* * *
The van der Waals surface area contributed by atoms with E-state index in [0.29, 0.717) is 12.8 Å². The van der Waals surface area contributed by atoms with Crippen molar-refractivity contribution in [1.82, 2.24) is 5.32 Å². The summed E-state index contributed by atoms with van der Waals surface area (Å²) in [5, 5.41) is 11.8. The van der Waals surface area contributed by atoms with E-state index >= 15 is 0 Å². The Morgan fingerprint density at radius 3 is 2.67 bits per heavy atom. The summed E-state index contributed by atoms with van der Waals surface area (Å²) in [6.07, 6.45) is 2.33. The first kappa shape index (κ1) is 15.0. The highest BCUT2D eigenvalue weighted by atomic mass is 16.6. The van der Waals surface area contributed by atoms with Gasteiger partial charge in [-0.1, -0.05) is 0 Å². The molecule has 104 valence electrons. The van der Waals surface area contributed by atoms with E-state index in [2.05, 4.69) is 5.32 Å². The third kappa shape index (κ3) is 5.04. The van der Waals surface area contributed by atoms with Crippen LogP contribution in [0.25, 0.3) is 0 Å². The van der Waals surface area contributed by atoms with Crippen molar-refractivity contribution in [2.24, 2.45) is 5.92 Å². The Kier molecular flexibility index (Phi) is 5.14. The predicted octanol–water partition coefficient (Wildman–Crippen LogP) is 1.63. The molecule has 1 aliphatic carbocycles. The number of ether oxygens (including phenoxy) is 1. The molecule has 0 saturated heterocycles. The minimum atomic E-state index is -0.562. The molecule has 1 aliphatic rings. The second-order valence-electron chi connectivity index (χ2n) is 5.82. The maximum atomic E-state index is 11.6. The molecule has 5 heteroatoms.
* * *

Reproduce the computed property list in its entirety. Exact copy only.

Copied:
The van der Waals surface area contributed by atoms with E-state index in [0.29, 0.717) is 12.8 Å². The van der Waals surface area contributed by atoms with Crippen molar-refractivity contribution in [1.82, 2.24) is 5.32 Å². The summed E-state index contributed by atoms with van der Waals surface area (Å²) in [5, 5.41) is 11.8. The van der Waals surface area contributed by atoms with E-state index >= 15 is 0 Å². The Morgan fingerprint density at radius 3 is 2.67 bits per heavy atom. The summed E-state index contributed by atoms with van der Waals surface area (Å²) in [6.07, 6.45) is 2.33. The first kappa shape index (κ1) is 15.0. The highest BCUT2D eigenvalue weighted by atomic mass is 16.6. The van der Waals surface area contributed by atoms with Gasteiger partial charge in [-0.1, -0.05) is 0 Å². The molecule has 104 valence electrons. The van der Waals surface area contributed by atoms with E-state index in [2.05, 4.69) is 5.32 Å². The third kappa shape index (κ3) is 5.04. The van der Waals surface area contributed by atoms with Crippen LogP contribution in [0.25, 0.3) is 0 Å². The van der Waals surface area contributed by atoms with Crippen molar-refractivity contribution in [2.24, 2.45) is 5.92 Å². The Kier molecular flexibility index (Phi) is 5.14. The predicted octanol–water partition coefficient (Wildman–Crippen LogP) is 1.63. The molecule has 1 aliphatic carbocycles. The number of ether oxygens (including phenoxy) is 1. The molecule has 0 saturated heterocycles. The minimum atomic E-state index is -0.562. The molecule has 1 aliphatic rings. The second-order valence-electron chi connectivity index (χ2n) is 5.82. The maximum atomic E-state index is 11.6. The molecule has 5 heteroatoms.